It is far better to organize next actions into contexts, like Email; Phone; Writing; Quick Hits; and Intense Focus. This helps put next actions into a context of energy and focus. When you are making phone calls, use that list. When you need easy wins, use the Quick Hit list. When you can focus deeply, use that list. The idea is make decisions easier by making the list serve the energy and focus available at any given time. You can’t always do the thing that is most urgent, and you probably shouldn’t. You can always do something. There’s always more to do than can be done. The goal is to keep doing things and keep moving forward.

There’s a lot other practical help to be had. Allen offers advice on email, my arch-nemesis. So far, it has helped a lot. Allen talks about the piles of stuff in my life and helps me understand those piles as actions to which I have not yet committed or properly understood. Stuff is deadly. We must kill our stuff before our stuff kills us.

The practice is to get everything out of your head, captured on a list and then organized into context for appropriate future action. Dead simple but definitely a practice.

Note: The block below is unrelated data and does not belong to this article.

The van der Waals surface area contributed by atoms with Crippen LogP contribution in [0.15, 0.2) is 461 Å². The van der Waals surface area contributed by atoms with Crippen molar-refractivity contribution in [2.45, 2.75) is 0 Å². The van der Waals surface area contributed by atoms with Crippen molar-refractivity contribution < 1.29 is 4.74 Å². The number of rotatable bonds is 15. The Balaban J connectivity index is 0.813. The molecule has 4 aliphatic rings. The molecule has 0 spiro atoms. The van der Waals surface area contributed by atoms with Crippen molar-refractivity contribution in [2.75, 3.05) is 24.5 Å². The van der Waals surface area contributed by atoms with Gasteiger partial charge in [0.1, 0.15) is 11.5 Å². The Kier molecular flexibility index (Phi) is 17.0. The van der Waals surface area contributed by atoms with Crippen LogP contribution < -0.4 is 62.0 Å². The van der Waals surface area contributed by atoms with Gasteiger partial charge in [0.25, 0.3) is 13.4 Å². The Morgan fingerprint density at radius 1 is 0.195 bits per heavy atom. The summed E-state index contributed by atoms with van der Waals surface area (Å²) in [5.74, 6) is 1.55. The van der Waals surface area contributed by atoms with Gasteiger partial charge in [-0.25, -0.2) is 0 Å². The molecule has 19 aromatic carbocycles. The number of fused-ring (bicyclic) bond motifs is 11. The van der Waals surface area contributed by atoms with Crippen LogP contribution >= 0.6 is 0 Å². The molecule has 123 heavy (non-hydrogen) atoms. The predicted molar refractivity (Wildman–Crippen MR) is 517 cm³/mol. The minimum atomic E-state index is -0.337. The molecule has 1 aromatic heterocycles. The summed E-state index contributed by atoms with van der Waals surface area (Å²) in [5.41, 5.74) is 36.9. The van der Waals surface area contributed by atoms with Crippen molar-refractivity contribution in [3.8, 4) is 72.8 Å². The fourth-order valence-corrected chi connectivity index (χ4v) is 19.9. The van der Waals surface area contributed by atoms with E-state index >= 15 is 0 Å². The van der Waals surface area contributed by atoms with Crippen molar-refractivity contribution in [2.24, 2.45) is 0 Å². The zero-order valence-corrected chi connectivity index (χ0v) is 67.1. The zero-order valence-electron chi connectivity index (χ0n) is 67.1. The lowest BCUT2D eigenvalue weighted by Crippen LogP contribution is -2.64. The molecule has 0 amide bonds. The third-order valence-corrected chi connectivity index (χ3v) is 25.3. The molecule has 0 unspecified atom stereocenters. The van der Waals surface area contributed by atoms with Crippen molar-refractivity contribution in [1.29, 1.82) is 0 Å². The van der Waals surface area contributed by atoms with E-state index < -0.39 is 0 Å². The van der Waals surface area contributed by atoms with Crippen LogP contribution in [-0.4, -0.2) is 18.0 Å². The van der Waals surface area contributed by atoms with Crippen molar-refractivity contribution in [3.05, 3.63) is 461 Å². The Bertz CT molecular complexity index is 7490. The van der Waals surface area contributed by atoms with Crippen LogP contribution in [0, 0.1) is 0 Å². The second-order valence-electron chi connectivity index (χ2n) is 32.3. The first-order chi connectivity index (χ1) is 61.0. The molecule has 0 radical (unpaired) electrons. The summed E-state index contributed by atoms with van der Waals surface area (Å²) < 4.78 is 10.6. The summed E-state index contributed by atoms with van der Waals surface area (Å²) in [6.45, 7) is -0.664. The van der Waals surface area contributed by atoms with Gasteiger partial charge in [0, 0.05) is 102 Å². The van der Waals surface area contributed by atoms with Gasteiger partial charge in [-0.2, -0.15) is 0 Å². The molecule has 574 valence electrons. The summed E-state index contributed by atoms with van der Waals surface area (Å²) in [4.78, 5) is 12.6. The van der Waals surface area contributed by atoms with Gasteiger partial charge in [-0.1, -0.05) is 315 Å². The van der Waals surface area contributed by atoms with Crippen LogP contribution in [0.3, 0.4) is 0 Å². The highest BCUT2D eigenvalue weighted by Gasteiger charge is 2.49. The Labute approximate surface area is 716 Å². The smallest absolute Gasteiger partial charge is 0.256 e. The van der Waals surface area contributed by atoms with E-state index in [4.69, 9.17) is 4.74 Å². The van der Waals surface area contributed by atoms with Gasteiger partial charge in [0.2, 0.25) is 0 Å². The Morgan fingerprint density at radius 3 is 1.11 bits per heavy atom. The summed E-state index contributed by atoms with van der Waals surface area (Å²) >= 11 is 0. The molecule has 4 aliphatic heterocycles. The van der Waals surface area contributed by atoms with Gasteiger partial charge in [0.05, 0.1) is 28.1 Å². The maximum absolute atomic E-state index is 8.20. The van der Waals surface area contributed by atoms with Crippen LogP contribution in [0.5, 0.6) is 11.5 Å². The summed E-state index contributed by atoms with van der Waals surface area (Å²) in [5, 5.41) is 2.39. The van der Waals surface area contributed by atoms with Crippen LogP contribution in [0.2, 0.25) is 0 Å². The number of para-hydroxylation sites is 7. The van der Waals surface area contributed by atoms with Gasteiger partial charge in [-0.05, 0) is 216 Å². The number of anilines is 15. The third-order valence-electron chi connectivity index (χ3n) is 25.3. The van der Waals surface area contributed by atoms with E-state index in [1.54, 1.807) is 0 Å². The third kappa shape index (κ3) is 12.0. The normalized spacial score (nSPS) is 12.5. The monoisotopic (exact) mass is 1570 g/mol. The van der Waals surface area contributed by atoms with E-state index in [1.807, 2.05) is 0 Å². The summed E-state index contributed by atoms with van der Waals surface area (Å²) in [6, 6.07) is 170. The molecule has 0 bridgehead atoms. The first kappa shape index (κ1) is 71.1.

So you are probably reading this and marveling at how any of this could be a surprise to me. You might be wondering how they let me manage multiple libraries and supervise a team. Some days, I wonder the same thing.

I love my work. People depend on me to bring my best. They deserve my best. I deserve to come home with my brain intact so that I can share my best with my family and myself. To do that, I need new habits.

So far, my Getting Things Done workflow has helped that happen. It is a work in progress which I will adapt as I go. If it works, I won’t need to tell you. You’ll see it happen. I’ll answer your email. I’ll follow up on that conversation we had last month. I’ll have time to sit and talk big picture because the urgent, unimportant distractions are no longer nipping at my heels.